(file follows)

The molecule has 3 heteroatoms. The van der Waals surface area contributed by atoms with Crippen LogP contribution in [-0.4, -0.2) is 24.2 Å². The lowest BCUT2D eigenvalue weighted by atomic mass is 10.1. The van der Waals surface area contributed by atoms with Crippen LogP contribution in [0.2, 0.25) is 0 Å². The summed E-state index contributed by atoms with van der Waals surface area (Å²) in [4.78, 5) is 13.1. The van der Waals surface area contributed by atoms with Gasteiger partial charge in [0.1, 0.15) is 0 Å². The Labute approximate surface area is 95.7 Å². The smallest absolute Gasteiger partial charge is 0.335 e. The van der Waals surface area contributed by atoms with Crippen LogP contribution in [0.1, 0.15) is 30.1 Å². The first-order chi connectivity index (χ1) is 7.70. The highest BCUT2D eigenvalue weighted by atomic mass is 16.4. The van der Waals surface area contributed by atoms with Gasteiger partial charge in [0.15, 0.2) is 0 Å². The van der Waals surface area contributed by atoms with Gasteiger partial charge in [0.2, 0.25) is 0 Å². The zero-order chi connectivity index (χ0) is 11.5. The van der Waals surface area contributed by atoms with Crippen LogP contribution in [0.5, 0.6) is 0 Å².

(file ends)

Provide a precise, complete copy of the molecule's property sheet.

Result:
The molecule has 3 heteroatoms. The van der Waals surface area contributed by atoms with Crippen LogP contribution in [-0.4, -0.2) is 24.2 Å². The lowest BCUT2D eigenvalue weighted by atomic mass is 10.1. The van der Waals surface area contributed by atoms with Crippen LogP contribution in [0.2, 0.25) is 0 Å². The summed E-state index contributed by atoms with van der Waals surface area (Å²) in [4.78, 5) is 13.1. The van der Waals surface area contributed by atoms with Gasteiger partial charge in [0.1, 0.15) is 0 Å². The Labute approximate surface area is 95.7 Å². The smallest absolute Gasteiger partial charge is 0.335 e. The van der Waals surface area contributed by atoms with Crippen LogP contribution in [0.1, 0.15) is 30.1 Å². The first-order chi connectivity index (χ1) is 7.70. The highest BCUT2D eigenvalue weighted by atomic mass is 16.4. The van der Waals surface area contributed by atoms with Gasteiger partial charge in [0.15, 0.2) is 0 Å². The van der Waals surface area contributed by atoms with Gasteiger partial charge in [0.2, 0.25) is 0 Å². The zero-order chi connectivity index (χ0) is 11.5. The van der Waals surface area contributed by atoms with Crippen LogP contribution in [0.5, 0.6) is 0 Å².